A few photos from a day course I attended yesterday at the Weald & Downland Open Air Museum. A full day of sign practice under my belt under the tuition of Wayne Osborne, a traditional signwriter based in Midhurst.
Full marks for location, the course took place in an astonishing building – the Downland Gridshell Conservation Workshop; and the museum, an independent concern established in 1967 and located about ten minutes north of Chichester, is a beautiful site well worth visiting.
The course itself consisted of a morning spent practicing brush work and basic block and roman lettering, followed by tuition on layouts. The afternoon was spent working on individual pieces, from design and layout to a fully handpainted sign.
Weald & Downland Open Air Museum
On a brief stop in the Dorset town of Bridport at the weekend, I happened upon the above ghost sign, a wonderful term which applies to those faded, scuffed old signs that you sometimes catch sight of above eye level on forgotten walls. It reminded me of another example i photographed while visiting York two years ago. The Bile Beans sign is a fairly iconic local landmark and was apparently restored by the York Arts Forum in 1986.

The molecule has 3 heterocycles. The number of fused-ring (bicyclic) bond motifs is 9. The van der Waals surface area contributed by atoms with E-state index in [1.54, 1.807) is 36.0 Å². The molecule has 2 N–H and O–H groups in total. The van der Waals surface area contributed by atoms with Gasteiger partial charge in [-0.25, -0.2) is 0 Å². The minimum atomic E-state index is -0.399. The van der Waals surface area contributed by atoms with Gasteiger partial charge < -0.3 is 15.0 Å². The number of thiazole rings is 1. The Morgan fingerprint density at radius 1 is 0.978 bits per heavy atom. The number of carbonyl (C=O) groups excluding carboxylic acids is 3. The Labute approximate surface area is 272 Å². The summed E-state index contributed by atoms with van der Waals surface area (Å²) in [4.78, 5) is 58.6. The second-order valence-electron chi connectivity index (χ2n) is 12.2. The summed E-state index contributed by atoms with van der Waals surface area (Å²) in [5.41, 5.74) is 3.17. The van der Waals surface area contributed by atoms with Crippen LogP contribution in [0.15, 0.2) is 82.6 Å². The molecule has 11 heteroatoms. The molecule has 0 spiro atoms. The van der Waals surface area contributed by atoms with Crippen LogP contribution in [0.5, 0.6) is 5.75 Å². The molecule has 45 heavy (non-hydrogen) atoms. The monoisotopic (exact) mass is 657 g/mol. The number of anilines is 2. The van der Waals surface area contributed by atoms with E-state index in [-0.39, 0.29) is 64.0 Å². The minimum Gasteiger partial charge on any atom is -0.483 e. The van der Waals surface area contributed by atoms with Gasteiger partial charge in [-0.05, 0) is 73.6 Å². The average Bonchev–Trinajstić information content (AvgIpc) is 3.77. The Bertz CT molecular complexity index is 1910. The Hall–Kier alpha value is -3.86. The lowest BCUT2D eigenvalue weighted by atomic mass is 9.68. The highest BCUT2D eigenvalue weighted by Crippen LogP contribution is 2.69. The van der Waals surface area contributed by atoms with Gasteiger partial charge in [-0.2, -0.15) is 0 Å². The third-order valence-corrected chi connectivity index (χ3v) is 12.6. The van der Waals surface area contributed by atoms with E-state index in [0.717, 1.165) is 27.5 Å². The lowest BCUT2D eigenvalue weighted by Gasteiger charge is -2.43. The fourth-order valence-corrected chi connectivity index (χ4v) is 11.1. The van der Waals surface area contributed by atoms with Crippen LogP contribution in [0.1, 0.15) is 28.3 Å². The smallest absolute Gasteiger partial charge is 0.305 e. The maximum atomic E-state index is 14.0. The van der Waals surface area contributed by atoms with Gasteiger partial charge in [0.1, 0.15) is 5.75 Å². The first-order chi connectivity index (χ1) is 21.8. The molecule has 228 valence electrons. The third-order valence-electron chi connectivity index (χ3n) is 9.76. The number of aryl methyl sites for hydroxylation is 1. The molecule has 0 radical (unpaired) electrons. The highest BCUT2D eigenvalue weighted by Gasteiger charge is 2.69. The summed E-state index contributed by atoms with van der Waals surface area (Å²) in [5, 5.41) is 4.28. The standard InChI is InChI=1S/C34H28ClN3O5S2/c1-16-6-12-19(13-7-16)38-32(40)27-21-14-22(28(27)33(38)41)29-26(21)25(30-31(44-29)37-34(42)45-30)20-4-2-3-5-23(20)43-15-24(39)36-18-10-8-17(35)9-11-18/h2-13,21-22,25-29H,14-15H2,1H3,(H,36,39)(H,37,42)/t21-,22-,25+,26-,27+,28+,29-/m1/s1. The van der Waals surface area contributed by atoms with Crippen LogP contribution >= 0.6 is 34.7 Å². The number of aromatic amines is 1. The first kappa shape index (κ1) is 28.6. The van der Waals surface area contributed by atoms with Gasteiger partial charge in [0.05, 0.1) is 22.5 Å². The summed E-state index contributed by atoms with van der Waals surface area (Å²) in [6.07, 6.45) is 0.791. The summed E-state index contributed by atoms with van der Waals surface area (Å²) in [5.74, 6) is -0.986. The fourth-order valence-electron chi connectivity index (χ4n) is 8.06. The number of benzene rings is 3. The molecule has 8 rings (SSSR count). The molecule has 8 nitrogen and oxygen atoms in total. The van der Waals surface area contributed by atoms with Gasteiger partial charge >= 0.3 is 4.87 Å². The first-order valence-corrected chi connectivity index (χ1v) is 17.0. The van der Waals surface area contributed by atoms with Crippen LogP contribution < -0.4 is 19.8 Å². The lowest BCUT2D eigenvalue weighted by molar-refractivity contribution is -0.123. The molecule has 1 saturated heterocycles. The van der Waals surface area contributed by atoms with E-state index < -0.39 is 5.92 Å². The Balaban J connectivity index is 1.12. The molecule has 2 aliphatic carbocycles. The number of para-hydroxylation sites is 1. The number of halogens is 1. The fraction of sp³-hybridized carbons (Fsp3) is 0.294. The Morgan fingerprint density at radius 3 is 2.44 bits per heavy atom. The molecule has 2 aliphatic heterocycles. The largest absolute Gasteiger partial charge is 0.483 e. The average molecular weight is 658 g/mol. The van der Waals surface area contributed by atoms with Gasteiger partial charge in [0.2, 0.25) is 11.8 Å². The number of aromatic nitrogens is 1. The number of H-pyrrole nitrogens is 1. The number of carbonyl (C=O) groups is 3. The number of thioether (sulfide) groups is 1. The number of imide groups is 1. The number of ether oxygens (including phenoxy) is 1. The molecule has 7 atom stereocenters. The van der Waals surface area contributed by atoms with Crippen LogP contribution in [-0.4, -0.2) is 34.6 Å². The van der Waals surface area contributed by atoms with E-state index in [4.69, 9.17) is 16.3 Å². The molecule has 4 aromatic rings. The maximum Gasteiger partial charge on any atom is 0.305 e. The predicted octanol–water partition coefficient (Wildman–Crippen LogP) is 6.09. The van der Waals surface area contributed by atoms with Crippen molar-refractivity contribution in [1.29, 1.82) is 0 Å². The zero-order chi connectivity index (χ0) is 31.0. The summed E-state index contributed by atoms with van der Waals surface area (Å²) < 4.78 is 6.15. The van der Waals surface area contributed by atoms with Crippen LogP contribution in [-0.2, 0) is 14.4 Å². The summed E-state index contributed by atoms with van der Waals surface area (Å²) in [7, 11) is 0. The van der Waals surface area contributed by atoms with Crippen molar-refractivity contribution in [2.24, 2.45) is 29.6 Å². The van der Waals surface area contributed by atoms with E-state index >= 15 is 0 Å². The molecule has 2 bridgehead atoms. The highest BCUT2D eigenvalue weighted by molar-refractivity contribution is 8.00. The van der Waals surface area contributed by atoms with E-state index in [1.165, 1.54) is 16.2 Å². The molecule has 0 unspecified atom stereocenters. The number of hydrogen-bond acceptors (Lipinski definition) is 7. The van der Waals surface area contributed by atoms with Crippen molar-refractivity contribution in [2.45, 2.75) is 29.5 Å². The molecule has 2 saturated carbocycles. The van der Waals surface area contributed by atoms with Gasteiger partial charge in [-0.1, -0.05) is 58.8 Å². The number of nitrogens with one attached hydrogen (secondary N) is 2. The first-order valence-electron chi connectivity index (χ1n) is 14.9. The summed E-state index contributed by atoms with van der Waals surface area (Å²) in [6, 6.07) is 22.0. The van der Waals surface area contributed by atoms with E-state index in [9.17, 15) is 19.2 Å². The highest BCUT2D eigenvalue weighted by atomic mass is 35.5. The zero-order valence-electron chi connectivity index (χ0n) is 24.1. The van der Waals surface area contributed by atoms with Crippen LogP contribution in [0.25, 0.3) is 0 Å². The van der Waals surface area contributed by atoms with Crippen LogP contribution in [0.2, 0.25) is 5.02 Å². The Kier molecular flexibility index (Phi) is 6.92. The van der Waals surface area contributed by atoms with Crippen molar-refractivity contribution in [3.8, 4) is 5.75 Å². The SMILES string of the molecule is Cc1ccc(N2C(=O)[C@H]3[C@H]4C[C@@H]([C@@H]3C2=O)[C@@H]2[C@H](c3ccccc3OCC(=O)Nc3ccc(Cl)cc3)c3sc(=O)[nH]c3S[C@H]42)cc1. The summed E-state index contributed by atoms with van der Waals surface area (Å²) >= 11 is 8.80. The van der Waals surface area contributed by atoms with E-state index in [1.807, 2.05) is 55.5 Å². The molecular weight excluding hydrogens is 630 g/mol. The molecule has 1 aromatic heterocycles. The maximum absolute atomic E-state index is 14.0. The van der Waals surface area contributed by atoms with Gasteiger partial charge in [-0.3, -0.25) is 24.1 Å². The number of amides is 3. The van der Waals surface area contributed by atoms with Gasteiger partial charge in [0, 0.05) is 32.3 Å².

In case you were wondering I think Bile Beans were a mild laxative, similar to liver salts.
Upon further investigation online I found an entire website dedicated to the documentation of ghost signs where you can find some interesting archives and articles on the subject.